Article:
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ODE TO LIBERTY.

1 THE sable queen of shades retires,
2 Encircled with her fading fires;
3 Yok'd to her iron car, the dragons fly,
4 With slow wing blackening many a league of sky.
5 Go, melancholy goddess, go,
6 Nurse of despondency and woe.
7 'Tis time: the cock's shrill clarion calls
8 The dawn, and strikes the prowling wolf with fear,
9 And bids the phantoms disappear,
10 That glimmer 'midst yon mouldering walls:
11 They startle at the sound,
12 And gliding o'er the trackless ground,
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13 Loth, to their marble mansions haste away.
14 No more their livid lightnings play:
15 The terrors of aërial tumults cease,
16 Hush'd to serenity and smiling peace.
17 For, lo! in heaven's ambrosial bowers,
18 Wak'd by the stationary hours,
19 Parent of day, the morn unveils her eyes,
20 And vermeil blushes streak the orient skies:
21 How nature triumphs at the sight,
22 Renew'd in all her beauty bright!
23 Her fragrant groves their incense yield;
24 The zephyrs, from her humid stores, diffuse
25 The sweetness of mellifluous dews;
26 And pleasure paints the lillied field.
27 Here, gilt with splendid rays,
28 The spires and lofty turrets blaze;
29 There the canals reflect a pleasing gleam;
30 While dancing down the pebbly stream
31 The silver radiance chears the feather'd throng,
32 Woods, hills, and dales re-echo with their song.
33 Thus, like the morn, will fairest Freedom come,
34 In majesty divine,
35 With dawning glory to disperse the gloom
36 Of dire Oppression; and illume the mind
37 To darkness and despondency confin'd.
38 Arise, O Liberty! 'tis thine
39 The charms of nature to refine;
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40 With blooming hope and harmony to please,
41 To crown with plenty, and to bless with ease,
42 To light up awful Virtue's living ray,
43 And pour the flood of intellectual day.
44 Place me in Afric's desert lands,
45 Where Thirst sits gaping on the sands;
46 If there auspicious Freedom fix her seat,
47 'Midst burning blasts, I'll hail the rude retreat;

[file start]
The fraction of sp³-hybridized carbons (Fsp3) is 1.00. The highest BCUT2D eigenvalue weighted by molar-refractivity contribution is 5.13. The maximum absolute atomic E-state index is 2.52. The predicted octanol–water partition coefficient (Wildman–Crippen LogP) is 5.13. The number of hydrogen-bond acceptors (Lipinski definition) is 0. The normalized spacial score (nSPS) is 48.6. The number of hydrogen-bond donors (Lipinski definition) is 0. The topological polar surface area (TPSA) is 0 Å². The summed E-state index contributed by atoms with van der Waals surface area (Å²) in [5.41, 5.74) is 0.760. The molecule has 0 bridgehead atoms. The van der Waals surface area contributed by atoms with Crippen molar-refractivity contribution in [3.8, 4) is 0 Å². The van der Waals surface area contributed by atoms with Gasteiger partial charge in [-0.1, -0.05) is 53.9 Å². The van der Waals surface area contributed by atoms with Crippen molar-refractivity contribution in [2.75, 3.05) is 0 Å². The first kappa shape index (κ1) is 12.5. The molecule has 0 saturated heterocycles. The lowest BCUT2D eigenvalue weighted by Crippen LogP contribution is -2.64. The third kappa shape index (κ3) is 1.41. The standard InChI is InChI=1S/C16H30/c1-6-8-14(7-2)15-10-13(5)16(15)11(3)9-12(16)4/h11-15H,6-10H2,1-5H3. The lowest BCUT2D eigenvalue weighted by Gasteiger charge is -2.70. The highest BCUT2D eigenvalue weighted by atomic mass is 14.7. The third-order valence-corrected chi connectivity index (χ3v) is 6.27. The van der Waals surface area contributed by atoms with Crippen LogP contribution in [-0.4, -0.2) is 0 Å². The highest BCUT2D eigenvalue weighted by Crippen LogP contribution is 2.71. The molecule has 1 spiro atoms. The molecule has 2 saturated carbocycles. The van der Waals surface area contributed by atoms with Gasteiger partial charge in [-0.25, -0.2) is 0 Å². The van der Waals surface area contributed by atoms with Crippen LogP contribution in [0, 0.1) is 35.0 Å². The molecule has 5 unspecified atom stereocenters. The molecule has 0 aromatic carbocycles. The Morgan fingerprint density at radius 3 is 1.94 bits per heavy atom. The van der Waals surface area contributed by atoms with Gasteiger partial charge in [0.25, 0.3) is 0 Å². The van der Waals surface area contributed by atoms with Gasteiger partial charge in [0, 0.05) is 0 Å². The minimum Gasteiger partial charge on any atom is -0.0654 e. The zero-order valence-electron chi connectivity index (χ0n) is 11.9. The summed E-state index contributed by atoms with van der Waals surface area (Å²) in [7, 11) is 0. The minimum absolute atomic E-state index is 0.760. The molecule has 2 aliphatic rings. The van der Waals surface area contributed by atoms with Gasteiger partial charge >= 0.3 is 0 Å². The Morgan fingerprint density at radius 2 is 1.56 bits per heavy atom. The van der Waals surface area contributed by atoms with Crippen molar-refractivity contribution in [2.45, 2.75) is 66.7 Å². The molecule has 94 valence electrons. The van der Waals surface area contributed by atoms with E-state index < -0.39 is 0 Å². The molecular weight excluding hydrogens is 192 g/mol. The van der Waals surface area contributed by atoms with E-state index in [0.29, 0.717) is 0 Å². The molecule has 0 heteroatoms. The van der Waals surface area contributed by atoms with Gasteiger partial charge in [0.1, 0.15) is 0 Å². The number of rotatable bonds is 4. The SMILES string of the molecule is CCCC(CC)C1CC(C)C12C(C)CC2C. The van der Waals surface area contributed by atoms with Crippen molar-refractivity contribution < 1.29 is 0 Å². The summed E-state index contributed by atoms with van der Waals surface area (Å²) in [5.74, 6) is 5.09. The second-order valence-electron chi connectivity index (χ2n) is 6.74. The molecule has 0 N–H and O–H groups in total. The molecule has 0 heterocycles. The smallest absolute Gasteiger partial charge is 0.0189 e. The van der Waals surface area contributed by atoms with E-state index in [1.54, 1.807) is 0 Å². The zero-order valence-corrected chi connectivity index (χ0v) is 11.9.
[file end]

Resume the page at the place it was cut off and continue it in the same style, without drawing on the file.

48 Soon shall the wild, more polish'd grown,
49 Admire new beauties, not her own:
50 Sage Industry shall dig the well
51 Capacious, yawning many a fathom deep;
52 While lowing herds, and bleating sheep,
53 Stand frequent in the cooling cell:
54 Soon shall the mantling vine
55 Be taught around the palm to twine;
56 And social arts the stranger Naiads wake,
57 That sleep beneath the distant lake,
58 Curious to view young Commerce gayly roam,
59 And bring full harvests to his barren home.
60 Place me beneath the gelid zone,
61 Near winter's adamantine throne,
62 Where farthest ocean foams with icy roar
63 Along the bleak, inhospitable shore:
64 If Freedom to the smoky dome
65 With fur-cloath'd mortals deign to roam;
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66 Thro' snowy wastes the dome I'll seek:
67 What hinders to enjoy the freezing year!
68 For Property will there appear;
69 And chearful Health, with rosy cheek,
70 Pursue the panting prey;
71 Or, mindful of the lengthen'd day,
72 Sit chaunting on the mountain's chrystal brow,
73 Where hanging torrents shine below;
74 Nor will Cimmerian Sleep forget to bring
75 Safe slumbers, waving at his downy wing.
76 Come then, Celestial, let thy wish'd return
77 This happier clime serene;
78 This happier clime, if Rome thy absence mourn,
79 No more with smiles of pleasure entertains,
80 Nor Baia's groves, nor rich Campania's plains:
81 Heartless we view the splendid scene
82 Of turrets, and the painted green;
83 Heartless the music of the groves we hear,
84 As when, new harness'd out by Wrath and Fear,
85 Night's chariot moves in storms; and thunders hurl'd
86 Roll their broad terrors round the groaning world.

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Title (in Source Edition): ODE TO LIBERTY.
Author: Thomas Hudson
Themes: liberty
Genres: ode
References: DMI 32274

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Source edition

A collection of poems in four volumes. By several hands. Vol. I. [The second edition]. London: printed for G. Pearch, 1770, pp. 84-87. 4v. ; 8⁰. (ESTC T116245; DMI 1122)

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